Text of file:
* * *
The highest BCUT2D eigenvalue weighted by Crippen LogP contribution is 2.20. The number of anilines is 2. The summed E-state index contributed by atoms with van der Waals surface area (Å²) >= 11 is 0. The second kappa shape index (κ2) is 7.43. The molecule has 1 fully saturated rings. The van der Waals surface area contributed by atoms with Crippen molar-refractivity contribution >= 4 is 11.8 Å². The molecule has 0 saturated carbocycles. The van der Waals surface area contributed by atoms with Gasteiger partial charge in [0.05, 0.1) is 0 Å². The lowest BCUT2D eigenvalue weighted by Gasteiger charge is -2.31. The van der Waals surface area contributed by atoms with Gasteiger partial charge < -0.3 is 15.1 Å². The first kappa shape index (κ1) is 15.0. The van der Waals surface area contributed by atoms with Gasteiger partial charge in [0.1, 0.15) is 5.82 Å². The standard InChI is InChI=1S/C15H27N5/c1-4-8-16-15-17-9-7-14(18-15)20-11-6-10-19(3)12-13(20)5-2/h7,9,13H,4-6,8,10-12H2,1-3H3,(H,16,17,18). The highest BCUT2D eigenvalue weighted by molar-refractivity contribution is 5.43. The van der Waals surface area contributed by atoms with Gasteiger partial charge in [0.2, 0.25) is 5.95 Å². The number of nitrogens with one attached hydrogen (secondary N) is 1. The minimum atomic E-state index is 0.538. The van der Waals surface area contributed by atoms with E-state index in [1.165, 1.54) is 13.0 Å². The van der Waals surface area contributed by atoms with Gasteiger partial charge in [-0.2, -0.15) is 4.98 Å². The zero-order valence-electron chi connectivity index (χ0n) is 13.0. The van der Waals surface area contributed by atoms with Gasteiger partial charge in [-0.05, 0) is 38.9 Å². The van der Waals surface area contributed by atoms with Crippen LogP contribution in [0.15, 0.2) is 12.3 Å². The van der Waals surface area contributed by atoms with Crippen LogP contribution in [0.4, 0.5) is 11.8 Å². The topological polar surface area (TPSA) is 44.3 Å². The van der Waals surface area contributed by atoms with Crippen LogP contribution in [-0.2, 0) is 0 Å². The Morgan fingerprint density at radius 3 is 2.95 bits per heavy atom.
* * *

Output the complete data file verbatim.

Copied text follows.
The highest BCUT2D eigenvalue weighted by Crippen LogP contribution is 2.20. The number of anilines is 2. The summed E-state index contributed by atoms with van der Waals surface area (Å²) >= 11 is 0. The second kappa shape index (κ2) is 7.43. The molecule has 1 fully saturated rings. The van der Waals surface area contributed by atoms with Crippen molar-refractivity contribution >= 4 is 11.8 Å². The molecule has 0 saturated carbocycles. The van der Waals surface area contributed by atoms with Gasteiger partial charge in [0.05, 0.1) is 0 Å². The lowest BCUT2D eigenvalue weighted by Gasteiger charge is -2.31. The van der Waals surface area contributed by atoms with Gasteiger partial charge < -0.3 is 15.1 Å². The first kappa shape index (κ1) is 15.0. The van der Waals surface area contributed by atoms with Gasteiger partial charge in [0.1, 0.15) is 5.82 Å². The standard InChI is InChI=1S/C15H27N5/c1-4-8-16-15-17-9-7-14(18-15)20-11-6-10-19(3)12-13(20)5-2/h7,9,13H,4-6,8,10-12H2,1-3H3,(H,16,17,18). The highest BCUT2D eigenvalue weighted by molar-refractivity contribution is 5.43. The van der Waals surface area contributed by atoms with Gasteiger partial charge in [0.2, 0.25) is 5.95 Å². The number of nitrogens with one attached hydrogen (secondary N) is 1. The minimum atomic E-state index is 0.538. The van der Waals surface area contributed by atoms with E-state index in [1.165, 1.54) is 13.0 Å². The van der Waals surface area contributed by atoms with Gasteiger partial charge in [-0.2, -0.15) is 4.98 Å². The zero-order valence-electron chi connectivity index (χ0n) is 13.0. The van der Waals surface area contributed by atoms with Gasteiger partial charge in [-0.05, 0) is 38.9 Å². The van der Waals surface area contributed by atoms with Crippen LogP contribution in [0.15, 0.2) is 12.3 Å². The van der Waals surface area contributed by atoms with Crippen LogP contribution in [0.4, 0.5) is 11.8 Å². The topological polar surface area (TPSA) is 44.3 Å². The van der Waals surface area contributed by atoms with Crippen LogP contribution in [-0.2, 0) is 0 Å². The Morgan fingerprint density at radius 3 is 2.95 bits per heavy atom.